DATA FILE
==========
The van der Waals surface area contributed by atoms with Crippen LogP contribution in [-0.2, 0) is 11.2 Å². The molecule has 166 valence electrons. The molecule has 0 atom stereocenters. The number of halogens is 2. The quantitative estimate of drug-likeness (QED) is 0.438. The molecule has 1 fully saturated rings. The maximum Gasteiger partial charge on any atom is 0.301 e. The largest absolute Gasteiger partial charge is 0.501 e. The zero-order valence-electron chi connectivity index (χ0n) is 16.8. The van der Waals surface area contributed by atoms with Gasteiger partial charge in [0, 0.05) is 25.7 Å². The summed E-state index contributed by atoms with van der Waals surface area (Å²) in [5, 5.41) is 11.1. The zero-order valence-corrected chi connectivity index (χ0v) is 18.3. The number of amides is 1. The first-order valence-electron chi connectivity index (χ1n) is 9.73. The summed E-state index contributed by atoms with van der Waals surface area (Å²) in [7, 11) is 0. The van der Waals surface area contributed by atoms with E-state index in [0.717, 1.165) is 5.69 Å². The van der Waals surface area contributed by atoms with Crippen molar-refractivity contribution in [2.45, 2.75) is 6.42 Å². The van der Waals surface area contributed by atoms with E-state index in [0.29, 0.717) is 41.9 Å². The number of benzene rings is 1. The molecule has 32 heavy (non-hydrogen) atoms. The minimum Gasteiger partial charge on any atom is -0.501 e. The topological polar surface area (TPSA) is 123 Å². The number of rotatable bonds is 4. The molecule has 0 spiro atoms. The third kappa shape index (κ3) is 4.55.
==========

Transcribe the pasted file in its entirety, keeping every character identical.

The van der Waals surface area contributed by atoms with Crippen LogP contribution in [-0.2, 0) is 11.2 Å². The molecule has 166 valence electrons. The molecule has 0 atom stereocenters. The number of halogens is 2. The quantitative estimate of drug-likeness (QED) is 0.438. The molecule has 1 fully saturated rings. The maximum Gasteiger partial charge on any atom is 0.301 e. The largest absolute Gasteiger partial charge is 0.501 e. The zero-order valence-electron chi connectivity index (χ0n) is 16.8. The van der Waals surface area contributed by atoms with Gasteiger partial charge in [0, 0.05) is 25.7 Å². The summed E-state index contributed by atoms with van der Waals surface area (Å²) in [5, 5.41) is 11.1. The zero-order valence-corrected chi connectivity index (χ0v) is 18.3. The number of amides is 1. The first-order valence-electron chi connectivity index (χ1n) is 9.73. The summed E-state index contributed by atoms with van der Waals surface area (Å²) in [7, 11) is 0. The van der Waals surface area contributed by atoms with E-state index in [0.717, 1.165) is 5.69 Å². The van der Waals surface area contributed by atoms with Crippen molar-refractivity contribution in [2.45, 2.75) is 6.42 Å². The van der Waals surface area contributed by atoms with E-state index in [0.29, 0.717) is 41.9 Å². The number of benzene rings is 1. The molecule has 32 heavy (non-hydrogen) atoms. The minimum Gasteiger partial charge on any atom is -0.501 e. The topological polar surface area (TPSA) is 123 Å². The number of rotatable bonds is 4. The molecule has 0 spiro atoms. The third kappa shape index (κ3) is 4.55.